Why the rise in use of social media tools and the glut in coverage? The increase in coverage is part topic pile-on, a me-to rush to what is hot. It is also part reality, the trend is real and the dialog around what it means is important.
But why the trend? Hw did we get here? And what do we need to understand to navigate in this space?
I think (I hope) the technical reasons are known. The proliferation of cheap, easy-to-use tools that rely on standards, such as RSS and tags, to work together has allowed for the explosion in user-generated content and online social networks.
But what about the social reasons? Why are people using these tools in the manner that they are? I see three trends that have been driven by the Internet and have also driven the social media trend.
Far more people believe their personal experience and point-of-view not only should be made available to others but will be valued by others than at any time. The examples are everywhere, from “American Idol” to YouTube to Flickr. It is more than just shooting for 15 minutes of fame. People expect are growing to expect a sustained public voice. It has become part of the fabric of some people’s self image and self-worth.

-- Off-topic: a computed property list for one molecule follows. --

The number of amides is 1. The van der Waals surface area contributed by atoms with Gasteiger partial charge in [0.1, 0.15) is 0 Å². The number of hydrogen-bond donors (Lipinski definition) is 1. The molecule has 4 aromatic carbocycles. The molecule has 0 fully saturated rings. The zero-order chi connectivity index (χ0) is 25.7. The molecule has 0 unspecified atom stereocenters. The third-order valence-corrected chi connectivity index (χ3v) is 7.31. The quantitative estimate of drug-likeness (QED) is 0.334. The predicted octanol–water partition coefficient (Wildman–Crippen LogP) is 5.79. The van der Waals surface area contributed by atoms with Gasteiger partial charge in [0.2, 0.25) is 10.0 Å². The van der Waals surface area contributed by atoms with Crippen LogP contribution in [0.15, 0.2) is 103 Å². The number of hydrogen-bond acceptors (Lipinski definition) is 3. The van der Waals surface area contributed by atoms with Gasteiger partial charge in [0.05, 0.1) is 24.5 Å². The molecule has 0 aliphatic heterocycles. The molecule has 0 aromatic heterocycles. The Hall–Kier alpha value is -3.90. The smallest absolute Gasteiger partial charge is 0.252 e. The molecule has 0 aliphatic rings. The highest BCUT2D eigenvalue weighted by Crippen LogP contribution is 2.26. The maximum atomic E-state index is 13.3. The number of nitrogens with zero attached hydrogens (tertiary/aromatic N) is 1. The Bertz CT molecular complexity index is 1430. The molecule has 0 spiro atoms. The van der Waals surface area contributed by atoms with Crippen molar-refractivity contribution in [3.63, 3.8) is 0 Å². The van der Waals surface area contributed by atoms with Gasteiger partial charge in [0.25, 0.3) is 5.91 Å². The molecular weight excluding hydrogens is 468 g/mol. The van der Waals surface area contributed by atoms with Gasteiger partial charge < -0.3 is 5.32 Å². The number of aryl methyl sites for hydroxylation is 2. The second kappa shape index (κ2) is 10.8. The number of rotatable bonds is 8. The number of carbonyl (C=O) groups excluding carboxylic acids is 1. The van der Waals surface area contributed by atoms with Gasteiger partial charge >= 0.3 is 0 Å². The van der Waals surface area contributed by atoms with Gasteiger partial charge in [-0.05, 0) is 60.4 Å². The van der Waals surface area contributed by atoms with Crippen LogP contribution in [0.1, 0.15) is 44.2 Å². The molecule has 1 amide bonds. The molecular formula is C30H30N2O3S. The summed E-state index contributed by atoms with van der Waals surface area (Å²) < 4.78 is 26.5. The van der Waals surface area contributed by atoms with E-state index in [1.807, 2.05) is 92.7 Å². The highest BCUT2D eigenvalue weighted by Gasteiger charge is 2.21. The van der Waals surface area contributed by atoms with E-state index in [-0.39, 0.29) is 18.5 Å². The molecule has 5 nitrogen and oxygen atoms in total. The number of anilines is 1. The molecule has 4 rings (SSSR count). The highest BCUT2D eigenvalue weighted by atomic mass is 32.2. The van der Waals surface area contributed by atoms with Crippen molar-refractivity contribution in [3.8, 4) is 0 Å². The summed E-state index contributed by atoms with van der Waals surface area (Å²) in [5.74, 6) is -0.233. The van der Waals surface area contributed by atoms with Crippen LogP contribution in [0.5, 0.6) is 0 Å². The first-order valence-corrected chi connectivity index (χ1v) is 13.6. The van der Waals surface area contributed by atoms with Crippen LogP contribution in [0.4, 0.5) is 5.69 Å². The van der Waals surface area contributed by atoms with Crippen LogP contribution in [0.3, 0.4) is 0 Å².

This is a natural companion trend to exhibitionism. People enjoy watching the extremely personal content generated by their peers and of celebrities, public officials, and business leaders. They not only enjoy it, the feel it is their right to see it.
The Decline of Formality.
With the trends in exhibitionism and voyeurism comes a decline in formality and civility. Because people feel that their voice counts they expect direct access to others, no matter who they are. They expect dialog with elected officials, business executives, their physicians, and others in a way that we could not have imagined even 15 years ago. Bloggers write open letters to CEOs, calling them by their first name and inviting them to backyard barbeques. And that is a tame example.
With this erosion of formal distance has come an erosion in civility. Online discourse is more than just conversational and informal, at times it is shockingly uncivil. This can not be blamed solely on the ability to remain anonymous. More and more online anonymity is less feasible, and in a society that values exhibitionism it is less desirable.
These trends fuel the growth of social media and consumer generated content. They also challenge the norms of organizations, executives, public officials, and the communications professionals that advise and support them. But it is the new reality, one that requires our immersion, understanding, and counsel.